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wireles network hacks mods - briere D.

briere D. wireles network hacks mods - Wiley publishing, 2005. - 387 p.
ISBN: 0-7645-9583-0
Download (direct link): wirelesnetworkhacks.pdf
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^ Keeping people whom you don’t want on your network off of it so that they can’t access your file servers, Internet connection, and so on. This is done by requiring users to provide a password to get “attached” to the wireless network.
^ Keeping people from intercepting and “reading” the data traveling over your network. This is done by encrypting or scrambling your data as it travels wirelessly.
WEP is better than nothing, but it turns out to be a not particularly good way of securing a network. The keys used to scramble data in WEP are not all that robust, and it didn’t take hackers (the good guys interested in figuring out how things work) and crackers (the bad guys who want to get into your business) long to figure out how to “break” the key and therefore defeat WEP.
There are two efforts to remedy this problem that you should be aware of. Both the IEEE — with a new standard called 802.11i — and the Wi-Fi Alliance — with a protocol called WPA — have stepped in to fill the security gap:
802.11i: Ratified in late 2004, 802.11i is the IEEE’s newest and most robust security standard. The name can confuse some folks — because it’s an 802.11x standard, many assume that it’s another PHY standard like 802.11b or g. In fact, 802.11i only covers the security portions of the wireless LAN and can be used (if the equipment allows it) with 802.11b, g, or a networks.
Part I: Making Your World Wireless
802.11i provides a lot of security improvements, but the biggest ones revolve around the improved encryption keys used — either TKIP (Temporal Key Integrity Protocol) or AES (Advanced Encryption Standard). AES is the stronger of these two protocols — it’s used by the U. S. government for its own communications, so you can feel pretty confident that no bad guy is going to be able to eavesdrop on your Wi-Fi network.
As we write this book, 802.11i-certified gear is starting to hit the streets, mainly focused on enterprise wireless equipment, not for the home.
WPA: As the IEEE was completing the 802.11i standard, the folks at the Wi-Fi Alliance put together a security standard called WPA (or Wi-Fi Protected Access) that provided an interim improvement over WEP by using the more secure TKIP encryption key. Now that 802.11i has been finalized, the Alliance has come up with a new version of WPA — called WPA2 — which provides the full level of security provided by the AES standard in 802.11i.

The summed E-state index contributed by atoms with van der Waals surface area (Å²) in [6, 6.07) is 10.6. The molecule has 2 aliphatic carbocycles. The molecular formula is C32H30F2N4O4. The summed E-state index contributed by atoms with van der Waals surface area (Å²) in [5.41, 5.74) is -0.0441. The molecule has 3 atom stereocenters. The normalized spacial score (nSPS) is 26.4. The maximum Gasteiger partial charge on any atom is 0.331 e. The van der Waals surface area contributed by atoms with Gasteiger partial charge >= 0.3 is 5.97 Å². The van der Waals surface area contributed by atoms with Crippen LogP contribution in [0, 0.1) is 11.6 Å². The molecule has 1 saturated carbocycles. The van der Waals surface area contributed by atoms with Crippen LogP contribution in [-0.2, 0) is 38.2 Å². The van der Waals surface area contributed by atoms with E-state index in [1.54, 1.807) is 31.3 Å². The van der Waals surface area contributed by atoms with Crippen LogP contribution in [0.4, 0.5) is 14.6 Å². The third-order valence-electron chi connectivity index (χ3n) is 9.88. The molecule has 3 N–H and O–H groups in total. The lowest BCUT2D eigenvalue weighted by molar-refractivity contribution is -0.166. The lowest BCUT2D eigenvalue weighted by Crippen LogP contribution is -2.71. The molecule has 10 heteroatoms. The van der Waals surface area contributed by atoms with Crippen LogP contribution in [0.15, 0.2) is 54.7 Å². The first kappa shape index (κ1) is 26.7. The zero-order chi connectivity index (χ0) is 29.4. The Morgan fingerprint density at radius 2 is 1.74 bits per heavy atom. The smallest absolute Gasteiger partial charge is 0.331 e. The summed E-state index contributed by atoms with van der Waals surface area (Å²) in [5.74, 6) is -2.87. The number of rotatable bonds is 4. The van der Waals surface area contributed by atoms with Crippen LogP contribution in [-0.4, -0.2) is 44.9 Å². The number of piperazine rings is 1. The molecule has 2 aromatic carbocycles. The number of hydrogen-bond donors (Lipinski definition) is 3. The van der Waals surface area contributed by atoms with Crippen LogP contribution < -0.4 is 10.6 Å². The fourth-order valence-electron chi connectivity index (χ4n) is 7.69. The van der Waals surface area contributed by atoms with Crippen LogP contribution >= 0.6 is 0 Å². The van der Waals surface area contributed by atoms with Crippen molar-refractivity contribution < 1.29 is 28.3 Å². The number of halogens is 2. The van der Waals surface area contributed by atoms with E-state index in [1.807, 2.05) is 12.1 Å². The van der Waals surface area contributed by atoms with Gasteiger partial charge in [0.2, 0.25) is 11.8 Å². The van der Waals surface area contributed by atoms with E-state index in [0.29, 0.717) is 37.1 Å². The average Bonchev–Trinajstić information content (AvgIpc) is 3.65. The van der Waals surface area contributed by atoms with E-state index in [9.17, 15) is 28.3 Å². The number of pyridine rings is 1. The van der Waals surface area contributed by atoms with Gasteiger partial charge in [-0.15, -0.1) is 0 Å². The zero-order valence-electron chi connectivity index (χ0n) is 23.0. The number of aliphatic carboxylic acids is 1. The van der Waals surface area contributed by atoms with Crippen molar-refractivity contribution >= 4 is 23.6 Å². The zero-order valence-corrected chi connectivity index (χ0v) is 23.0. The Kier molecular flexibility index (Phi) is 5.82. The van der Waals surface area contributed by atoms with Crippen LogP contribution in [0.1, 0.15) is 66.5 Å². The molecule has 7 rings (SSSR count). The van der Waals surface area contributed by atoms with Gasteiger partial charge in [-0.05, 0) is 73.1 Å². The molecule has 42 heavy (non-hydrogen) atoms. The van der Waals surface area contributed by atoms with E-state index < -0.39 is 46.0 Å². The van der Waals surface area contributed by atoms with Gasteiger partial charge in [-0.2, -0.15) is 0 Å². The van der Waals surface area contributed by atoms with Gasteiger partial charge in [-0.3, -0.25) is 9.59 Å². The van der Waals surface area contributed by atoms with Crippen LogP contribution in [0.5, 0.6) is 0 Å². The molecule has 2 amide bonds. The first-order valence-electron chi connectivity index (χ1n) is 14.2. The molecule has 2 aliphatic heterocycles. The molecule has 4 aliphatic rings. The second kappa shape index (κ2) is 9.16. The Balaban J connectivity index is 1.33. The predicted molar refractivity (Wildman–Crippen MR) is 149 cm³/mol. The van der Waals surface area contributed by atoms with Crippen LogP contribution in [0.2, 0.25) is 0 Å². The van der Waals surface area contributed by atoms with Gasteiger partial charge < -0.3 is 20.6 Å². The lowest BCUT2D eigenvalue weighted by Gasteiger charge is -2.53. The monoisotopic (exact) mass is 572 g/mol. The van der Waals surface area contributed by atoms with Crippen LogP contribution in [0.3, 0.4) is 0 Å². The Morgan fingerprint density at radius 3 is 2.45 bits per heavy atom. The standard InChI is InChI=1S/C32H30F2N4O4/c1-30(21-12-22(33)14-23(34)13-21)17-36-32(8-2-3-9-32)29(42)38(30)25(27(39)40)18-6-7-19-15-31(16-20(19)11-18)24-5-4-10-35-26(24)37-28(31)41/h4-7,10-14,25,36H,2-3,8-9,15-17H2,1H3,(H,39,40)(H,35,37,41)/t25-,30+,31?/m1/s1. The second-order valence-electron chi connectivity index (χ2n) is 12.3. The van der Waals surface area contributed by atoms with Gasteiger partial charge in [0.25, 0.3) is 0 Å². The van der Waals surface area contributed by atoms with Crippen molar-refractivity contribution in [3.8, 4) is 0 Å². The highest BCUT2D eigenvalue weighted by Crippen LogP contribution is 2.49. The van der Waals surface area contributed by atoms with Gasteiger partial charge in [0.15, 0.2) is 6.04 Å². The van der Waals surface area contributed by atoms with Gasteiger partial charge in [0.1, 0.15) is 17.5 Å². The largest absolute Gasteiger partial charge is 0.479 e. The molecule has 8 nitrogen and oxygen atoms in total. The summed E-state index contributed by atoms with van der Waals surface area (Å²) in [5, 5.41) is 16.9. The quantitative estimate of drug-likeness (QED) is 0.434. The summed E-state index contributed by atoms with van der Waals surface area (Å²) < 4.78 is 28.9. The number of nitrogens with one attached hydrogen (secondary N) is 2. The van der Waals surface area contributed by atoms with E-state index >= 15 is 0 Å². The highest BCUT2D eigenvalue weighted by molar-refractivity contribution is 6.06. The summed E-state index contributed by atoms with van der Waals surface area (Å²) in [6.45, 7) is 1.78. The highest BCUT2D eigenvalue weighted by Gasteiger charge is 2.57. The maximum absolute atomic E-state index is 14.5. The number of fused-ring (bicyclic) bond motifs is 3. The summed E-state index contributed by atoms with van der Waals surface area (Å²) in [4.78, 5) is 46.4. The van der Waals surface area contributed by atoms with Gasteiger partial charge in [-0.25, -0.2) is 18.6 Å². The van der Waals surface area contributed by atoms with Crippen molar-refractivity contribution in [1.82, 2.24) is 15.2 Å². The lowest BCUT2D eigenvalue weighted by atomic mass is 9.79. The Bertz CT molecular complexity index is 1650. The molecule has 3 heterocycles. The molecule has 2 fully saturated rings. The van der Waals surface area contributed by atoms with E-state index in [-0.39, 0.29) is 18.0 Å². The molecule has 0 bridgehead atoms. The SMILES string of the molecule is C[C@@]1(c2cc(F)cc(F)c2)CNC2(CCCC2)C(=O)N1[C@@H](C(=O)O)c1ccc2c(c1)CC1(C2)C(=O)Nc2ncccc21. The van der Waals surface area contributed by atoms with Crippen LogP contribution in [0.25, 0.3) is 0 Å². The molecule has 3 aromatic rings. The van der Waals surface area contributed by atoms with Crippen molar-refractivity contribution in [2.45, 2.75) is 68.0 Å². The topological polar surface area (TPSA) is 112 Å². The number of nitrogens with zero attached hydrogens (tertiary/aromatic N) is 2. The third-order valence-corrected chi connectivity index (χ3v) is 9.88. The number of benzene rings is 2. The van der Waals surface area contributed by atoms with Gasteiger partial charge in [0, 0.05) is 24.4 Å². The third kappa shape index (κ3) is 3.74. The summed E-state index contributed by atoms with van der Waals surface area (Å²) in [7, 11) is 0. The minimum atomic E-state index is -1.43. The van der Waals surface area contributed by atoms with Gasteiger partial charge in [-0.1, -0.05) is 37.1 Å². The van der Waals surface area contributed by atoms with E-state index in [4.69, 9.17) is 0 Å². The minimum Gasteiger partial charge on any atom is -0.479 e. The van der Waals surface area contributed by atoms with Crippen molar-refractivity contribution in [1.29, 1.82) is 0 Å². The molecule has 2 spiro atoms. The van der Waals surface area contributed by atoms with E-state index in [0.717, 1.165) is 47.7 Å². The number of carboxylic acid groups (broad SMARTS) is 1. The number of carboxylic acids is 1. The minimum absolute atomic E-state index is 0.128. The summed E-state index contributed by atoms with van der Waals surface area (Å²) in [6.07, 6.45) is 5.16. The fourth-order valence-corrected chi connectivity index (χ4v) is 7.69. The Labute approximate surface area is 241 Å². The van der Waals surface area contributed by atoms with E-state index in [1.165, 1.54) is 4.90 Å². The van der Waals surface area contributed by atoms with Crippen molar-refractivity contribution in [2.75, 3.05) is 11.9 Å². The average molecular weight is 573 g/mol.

The WPA standards include both personal and enterprise variants of the standard. The personal variants (the kind you find on any home Wi-Fi gear) let you set the encryption key by means of a shared password (one that you make up yourself and share with anyone who is on the network), whereas the enterprise variants use a separate system called 802.1x (which uses a special server to ascertain a user’s identity and provide her with the encryption key).
At a bare minimum, you should always turn on WPA on your wireless network (unless you’re deliberately sharing access publicly, as we describe in Chapter 12). If you’re buying new equipment, make sure it supports WPA2.
Gimme an “e” for service quality
Besides security, another wireless LAN shortcoming has been the lack of a QoS (or quality of service) mechanism in any of the standards. Sounds like some sort of techie mumbo-jumbo, no? It is, but it’s important: QoS is what allows your wireless LAN to “look” at the data being sent across the network and decide which bits and bytes need to be prioritized and which don’t.
Ultimately, a QoS system should be able to, for example, make sure that the VoIP (Voice over Internet Protocol) phone call you’re making gets the highest priority, and that the iTunes music stream gets the next highest priority, and so on down the line (all the way down to the real low priority stuff, like that e-mail from your mother-in-law).
802.11a/b/g wireless LANs don’t, by nature, have any QoS mechanism. All the data you send across your network carries the same priority, no matter what type of traffic it is. This isn’t really a problem for most data applications, such as e-mail and Web surfing, but it can be a real issue for multimedia uses of the
Chapter 2: Wireless Network Basics
network such as audio, video and voice. As you’ll see throughout WNH&M For Dummies, these multimedia applications are where all the cool wireless networking fun begins!
The IEEE and the Wi-Fi Alliance are both on top of the problem, with standards efforts to add QoS mechanisms into wireless LAN gear. Like the 802.11i/WPA efforts we discussed in the previous section, these efforts are designed to work with rather than replace existing wireless LAN standards like 802.11a/b/g.
Two related QoS efforts are in place, one you can use today, and one that you have to wait for:
802.11e: This is the IEEE standard for Wi-Fi QoS. As we write, this is still a draft standard — meaning it’s close to being finalized, but it is not yet an official standard. What this means to you is simply this: You can buy equipment that incorporates the draft standard, but it’s possible that the final standard, when it comes out, will be changed in some unanticipated way that makes your pre-standard equipment non-compliant.
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